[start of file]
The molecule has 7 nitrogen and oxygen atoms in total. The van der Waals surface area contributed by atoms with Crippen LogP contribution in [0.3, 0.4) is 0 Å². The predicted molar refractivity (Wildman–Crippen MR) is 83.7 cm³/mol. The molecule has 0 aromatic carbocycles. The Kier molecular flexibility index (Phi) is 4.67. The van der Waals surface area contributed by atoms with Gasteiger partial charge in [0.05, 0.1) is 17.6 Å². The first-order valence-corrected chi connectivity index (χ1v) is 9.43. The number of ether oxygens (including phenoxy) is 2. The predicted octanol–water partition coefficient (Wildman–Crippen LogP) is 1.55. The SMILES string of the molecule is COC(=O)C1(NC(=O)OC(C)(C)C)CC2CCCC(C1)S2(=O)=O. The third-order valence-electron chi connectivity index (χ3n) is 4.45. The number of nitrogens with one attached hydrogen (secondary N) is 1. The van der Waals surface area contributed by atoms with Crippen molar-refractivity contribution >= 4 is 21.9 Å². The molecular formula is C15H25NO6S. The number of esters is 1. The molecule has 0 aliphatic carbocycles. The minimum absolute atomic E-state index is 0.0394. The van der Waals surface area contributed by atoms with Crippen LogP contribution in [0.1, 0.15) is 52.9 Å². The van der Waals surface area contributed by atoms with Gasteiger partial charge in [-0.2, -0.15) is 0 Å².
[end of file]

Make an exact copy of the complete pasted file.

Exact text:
The molecule has 7 nitrogen and oxygen atoms in total. The van der Waals surface area contributed by atoms with Crippen LogP contribution in [0.3, 0.4) is 0 Å². The predicted molar refractivity (Wildman–Crippen MR) is 83.7 cm³/mol. The molecule has 0 aromatic carbocycles. The Kier molecular flexibility index (Phi) is 4.67. The van der Waals surface area contributed by atoms with Gasteiger partial charge in [0.05, 0.1) is 17.6 Å². The first-order valence-corrected chi connectivity index (χ1v) is 9.43. The number of ether oxygens (including phenoxy) is 2. The predicted octanol–water partition coefficient (Wildman–Crippen LogP) is 1.55. The SMILES string of the molecule is COC(=O)C1(NC(=O)OC(C)(C)C)CC2CCCC(C1)S2(=O)=O. The third-order valence-electron chi connectivity index (χ3n) is 4.45. The number of nitrogens with one attached hydrogen (secondary N) is 1. The van der Waals surface area contributed by atoms with Crippen molar-refractivity contribution >= 4 is 21.9 Å². The molecular formula is C15H25NO6S. The number of esters is 1. The molecule has 0 aliphatic carbocycles. The minimum absolute atomic E-state index is 0.0394. The van der Waals surface area contributed by atoms with Crippen LogP contribution in [0.1, 0.15) is 52.9 Å². The van der Waals surface area contributed by atoms with Gasteiger partial charge in [-0.2, -0.15) is 0 Å².